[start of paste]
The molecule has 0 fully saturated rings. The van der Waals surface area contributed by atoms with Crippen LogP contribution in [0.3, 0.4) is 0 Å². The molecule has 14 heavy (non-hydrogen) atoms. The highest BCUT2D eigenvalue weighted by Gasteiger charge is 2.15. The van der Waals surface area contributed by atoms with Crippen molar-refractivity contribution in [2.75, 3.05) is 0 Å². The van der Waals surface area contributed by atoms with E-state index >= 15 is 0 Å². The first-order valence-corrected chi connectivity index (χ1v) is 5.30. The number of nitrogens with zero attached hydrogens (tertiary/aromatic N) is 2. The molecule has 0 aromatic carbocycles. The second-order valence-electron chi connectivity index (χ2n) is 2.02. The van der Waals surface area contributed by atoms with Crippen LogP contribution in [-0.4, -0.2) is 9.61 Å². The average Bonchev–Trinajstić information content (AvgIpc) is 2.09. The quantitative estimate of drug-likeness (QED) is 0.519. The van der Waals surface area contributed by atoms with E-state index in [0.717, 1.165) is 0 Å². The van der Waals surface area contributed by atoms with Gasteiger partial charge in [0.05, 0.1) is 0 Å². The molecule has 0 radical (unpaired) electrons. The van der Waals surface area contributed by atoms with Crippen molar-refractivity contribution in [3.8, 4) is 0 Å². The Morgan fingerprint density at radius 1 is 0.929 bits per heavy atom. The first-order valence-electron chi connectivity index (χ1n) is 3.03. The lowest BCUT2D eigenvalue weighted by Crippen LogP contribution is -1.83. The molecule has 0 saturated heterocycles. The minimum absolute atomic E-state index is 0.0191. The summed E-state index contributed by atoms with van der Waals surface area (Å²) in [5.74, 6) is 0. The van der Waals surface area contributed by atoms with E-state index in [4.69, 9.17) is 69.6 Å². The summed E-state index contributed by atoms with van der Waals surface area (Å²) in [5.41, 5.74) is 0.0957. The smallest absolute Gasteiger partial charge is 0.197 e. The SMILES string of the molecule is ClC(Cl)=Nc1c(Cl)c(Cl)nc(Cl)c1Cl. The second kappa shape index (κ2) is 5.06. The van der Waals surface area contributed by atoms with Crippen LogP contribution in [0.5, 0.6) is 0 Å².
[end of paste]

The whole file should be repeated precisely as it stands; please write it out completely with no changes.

The molecule has 0 fully saturated rings. The van der Waals surface area contributed by atoms with Crippen LogP contribution in [0.3, 0.4) is 0 Å². The molecule has 14 heavy (non-hydrogen) atoms. The highest BCUT2D eigenvalue weighted by Gasteiger charge is 2.15. The van der Waals surface area contributed by atoms with Crippen molar-refractivity contribution in [2.75, 3.05) is 0 Å². The van der Waals surface area contributed by atoms with E-state index >= 15 is 0 Å². The first-order valence-corrected chi connectivity index (χ1v) is 5.30. The number of nitrogens with zero attached hydrogens (tertiary/aromatic N) is 2. The molecule has 0 aromatic carbocycles. The second-order valence-electron chi connectivity index (χ2n) is 2.02. The van der Waals surface area contributed by atoms with Crippen LogP contribution in [-0.4, -0.2) is 9.61 Å². The average Bonchev–Trinajstić information content (AvgIpc) is 2.09. The quantitative estimate of drug-likeness (QED) is 0.519. The van der Waals surface area contributed by atoms with E-state index in [0.717, 1.165) is 0 Å². The van der Waals surface area contributed by atoms with Gasteiger partial charge in [0.05, 0.1) is 0 Å². The molecule has 0 radical (unpaired) electrons. The van der Waals surface area contributed by atoms with Crippen molar-refractivity contribution in [3.8, 4) is 0 Å². The Morgan fingerprint density at radius 1 is 0.929 bits per heavy atom. The first-order valence-electron chi connectivity index (χ1n) is 3.03. The lowest BCUT2D eigenvalue weighted by Crippen LogP contribution is -1.83. The molecule has 0 saturated heterocycles. The minimum absolute atomic E-state index is 0.0191. The summed E-state index contributed by atoms with van der Waals surface area (Å²) in [5.74, 6) is 0. The van der Waals surface area contributed by atoms with E-state index in [4.69, 9.17) is 69.6 Å². The summed E-state index contributed by atoms with van der Waals surface area (Å²) in [5.41, 5.74) is 0.0957. The smallest absolute Gasteiger partial charge is 0.197 e. The SMILES string of the molecule is ClC(Cl)=Nc1c(Cl)c(Cl)nc(Cl)c1Cl. The second kappa shape index (κ2) is 5.06. The van der Waals surface area contributed by atoms with Crippen LogP contribution in [0.5, 0.6) is 0 Å².